open source

Call Mashape APIs in your Windows 8 and .NET applications via Unirest

As proud contributors to the open source community, nothing makes us happier than getting feedback and support from developers who like to make things better. Shortly after we released Unirest.io, we received a ton of feedback from developers who would like to get a Windows 8 and .NET port.  Before we can even get to it, we received contributions from Michael Azarkevich and Michael Sync who ported Unirest to the two platforms.  To the two Michaels, a HUGE THANK YOU!  You rock m/ We have officially rolled them in with the rest of the Unirest libraries here.  You can also check...

Unirest for .NET (C#, VB.NET, etc) Desktop and Windows 8 apps

After the successful launch of Unirest, an open source lightweight http client library, we received a lot of requests for a C# .NET port on Windows Desktop and Windows 8.  Even before we got to work, we’ve received contributions from the open source community who ported Unirest to .NET. This tutorial will show you how to use the Windows 8 (RT) port of Unirest in your application (We will follow this up with the Windows Desktop port in a later post, but it will follow pretty much the same steps).  Let’s get started! NOTE:  We will be updating this...

Releasing Unicorn into the wild

UPDATE: We’ve got a lot of comments and suggestions on the ‘Unicorn’ naming. We apologize for the confusion and are working on finding a new name. Have a suggestion? Tweet us @mashape UPDATE #2: We picked a new name, unirest.io is up and running. UPDATE #3: Check our latest post on “Unicorn has become Unirest” Here at Mashape, we use a lot of open source. Our tech stack includes a lot of popular frameworks and libraries which have allowed us to rapidly iterate and develop what we feel is the best cloud API proxy and marketplace the universe has...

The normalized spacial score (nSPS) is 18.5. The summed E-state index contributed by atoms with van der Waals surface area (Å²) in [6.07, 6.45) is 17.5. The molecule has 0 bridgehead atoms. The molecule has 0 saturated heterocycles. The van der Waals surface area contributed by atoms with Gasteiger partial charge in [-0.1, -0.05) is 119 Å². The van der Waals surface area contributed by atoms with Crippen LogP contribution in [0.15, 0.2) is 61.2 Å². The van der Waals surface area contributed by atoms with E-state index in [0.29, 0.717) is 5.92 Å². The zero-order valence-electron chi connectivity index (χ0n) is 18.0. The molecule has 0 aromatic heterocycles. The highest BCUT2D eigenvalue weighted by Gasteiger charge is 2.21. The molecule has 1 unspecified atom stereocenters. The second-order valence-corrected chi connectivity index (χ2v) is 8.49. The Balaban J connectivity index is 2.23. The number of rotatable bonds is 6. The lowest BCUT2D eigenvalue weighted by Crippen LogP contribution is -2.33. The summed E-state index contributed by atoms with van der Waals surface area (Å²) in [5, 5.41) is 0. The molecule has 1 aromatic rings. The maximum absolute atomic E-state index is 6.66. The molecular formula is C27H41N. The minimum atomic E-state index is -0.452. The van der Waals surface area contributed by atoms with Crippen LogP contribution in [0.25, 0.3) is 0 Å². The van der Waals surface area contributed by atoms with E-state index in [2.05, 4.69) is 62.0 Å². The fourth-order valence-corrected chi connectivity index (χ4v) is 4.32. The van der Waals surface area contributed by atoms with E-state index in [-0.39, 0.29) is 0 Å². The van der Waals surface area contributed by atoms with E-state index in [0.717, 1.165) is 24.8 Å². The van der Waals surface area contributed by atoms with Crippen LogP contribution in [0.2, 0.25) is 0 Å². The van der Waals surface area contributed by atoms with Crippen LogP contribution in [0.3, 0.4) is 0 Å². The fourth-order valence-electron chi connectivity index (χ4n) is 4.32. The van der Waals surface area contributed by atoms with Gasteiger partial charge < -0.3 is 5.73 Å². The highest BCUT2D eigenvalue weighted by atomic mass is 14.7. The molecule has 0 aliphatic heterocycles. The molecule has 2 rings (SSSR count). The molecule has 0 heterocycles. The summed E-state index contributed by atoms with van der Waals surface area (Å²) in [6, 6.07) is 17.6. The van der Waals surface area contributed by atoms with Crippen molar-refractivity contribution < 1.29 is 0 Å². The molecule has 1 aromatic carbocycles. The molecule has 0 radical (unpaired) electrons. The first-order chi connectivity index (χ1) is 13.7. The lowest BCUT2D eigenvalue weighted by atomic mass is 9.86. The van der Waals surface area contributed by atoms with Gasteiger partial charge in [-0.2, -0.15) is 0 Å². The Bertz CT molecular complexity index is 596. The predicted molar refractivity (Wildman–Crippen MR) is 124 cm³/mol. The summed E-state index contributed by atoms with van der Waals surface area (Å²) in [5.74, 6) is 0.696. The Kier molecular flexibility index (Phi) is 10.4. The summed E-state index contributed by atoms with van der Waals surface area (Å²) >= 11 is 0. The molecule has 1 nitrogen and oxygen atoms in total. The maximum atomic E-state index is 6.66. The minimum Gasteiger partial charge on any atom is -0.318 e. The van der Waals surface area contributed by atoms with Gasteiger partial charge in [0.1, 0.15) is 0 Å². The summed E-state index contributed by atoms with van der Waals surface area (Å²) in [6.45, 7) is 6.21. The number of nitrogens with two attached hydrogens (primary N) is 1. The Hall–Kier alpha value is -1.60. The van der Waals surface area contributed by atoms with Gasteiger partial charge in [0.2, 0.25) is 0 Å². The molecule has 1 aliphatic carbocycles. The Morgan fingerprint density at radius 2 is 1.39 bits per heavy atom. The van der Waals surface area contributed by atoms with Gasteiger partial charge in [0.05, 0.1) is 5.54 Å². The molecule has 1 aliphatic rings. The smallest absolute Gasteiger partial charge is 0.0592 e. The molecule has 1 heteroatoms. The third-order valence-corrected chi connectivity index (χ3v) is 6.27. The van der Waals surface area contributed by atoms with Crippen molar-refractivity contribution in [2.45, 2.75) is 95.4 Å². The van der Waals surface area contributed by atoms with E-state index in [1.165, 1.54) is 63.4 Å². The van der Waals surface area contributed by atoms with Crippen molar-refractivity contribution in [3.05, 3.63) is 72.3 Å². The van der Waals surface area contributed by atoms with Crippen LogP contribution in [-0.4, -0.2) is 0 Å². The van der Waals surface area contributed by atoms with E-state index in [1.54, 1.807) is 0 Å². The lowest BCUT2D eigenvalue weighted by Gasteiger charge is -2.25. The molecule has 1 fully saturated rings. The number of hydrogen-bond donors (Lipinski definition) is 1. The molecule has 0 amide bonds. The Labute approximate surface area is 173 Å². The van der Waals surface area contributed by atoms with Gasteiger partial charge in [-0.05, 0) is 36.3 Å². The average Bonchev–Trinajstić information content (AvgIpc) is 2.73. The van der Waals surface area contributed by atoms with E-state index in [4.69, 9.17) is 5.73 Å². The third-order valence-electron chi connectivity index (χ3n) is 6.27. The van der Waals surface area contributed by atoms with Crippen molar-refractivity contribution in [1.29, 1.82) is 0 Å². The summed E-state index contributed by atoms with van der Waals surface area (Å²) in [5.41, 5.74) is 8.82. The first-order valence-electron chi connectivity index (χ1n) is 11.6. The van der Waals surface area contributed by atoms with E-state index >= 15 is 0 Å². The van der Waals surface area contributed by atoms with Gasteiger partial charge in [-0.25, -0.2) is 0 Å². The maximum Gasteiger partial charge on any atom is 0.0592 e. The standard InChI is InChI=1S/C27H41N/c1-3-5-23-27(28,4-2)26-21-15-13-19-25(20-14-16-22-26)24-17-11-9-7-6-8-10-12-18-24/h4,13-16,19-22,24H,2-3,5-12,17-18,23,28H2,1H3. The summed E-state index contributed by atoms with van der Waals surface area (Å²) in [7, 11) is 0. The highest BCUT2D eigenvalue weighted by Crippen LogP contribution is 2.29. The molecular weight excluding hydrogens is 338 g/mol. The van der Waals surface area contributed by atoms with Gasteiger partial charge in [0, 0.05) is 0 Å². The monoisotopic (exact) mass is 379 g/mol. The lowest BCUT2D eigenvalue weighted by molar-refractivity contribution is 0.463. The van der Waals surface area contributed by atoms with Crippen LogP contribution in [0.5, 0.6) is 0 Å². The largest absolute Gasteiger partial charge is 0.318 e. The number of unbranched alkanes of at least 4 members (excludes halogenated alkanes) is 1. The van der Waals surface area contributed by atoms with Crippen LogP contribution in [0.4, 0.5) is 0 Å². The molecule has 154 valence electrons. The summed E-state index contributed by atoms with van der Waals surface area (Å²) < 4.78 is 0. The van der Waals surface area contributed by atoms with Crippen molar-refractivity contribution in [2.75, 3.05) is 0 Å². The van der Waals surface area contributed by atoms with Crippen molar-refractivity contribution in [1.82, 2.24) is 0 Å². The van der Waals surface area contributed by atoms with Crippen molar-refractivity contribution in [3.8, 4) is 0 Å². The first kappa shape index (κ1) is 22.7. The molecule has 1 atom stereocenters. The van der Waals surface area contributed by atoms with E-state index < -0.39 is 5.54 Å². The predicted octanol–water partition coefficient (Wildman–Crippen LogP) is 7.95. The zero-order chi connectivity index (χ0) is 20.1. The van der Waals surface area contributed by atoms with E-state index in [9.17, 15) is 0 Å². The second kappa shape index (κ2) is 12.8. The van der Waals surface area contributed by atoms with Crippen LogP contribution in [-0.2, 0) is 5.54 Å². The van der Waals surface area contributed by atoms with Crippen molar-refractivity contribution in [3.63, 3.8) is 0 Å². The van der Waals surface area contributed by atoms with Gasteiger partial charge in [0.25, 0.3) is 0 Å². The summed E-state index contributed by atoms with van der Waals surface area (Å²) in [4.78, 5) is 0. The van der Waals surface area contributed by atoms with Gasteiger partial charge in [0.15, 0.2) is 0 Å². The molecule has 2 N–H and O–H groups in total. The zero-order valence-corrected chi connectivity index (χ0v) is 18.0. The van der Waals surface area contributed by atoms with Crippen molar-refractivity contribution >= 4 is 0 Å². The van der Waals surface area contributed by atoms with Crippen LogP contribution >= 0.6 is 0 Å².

Another Google API bites the dust

In a shocking announcement Google has announced the end of Google Reader and its associated unofficial Google API after 8 years. So, on July 1, 2013, we will retire Google Reader. Users and developers interested in RSS alternatives can export their data, including their subscriptions, with Google Takeout over the course of the next four months. You can certainly appreciate the reasoning, it apparently wasn’t a popular product and drained valuable resources that could be used on products that actually turn a profit. Still many people are grieving the loss of a beloved service, while others believe with Google out...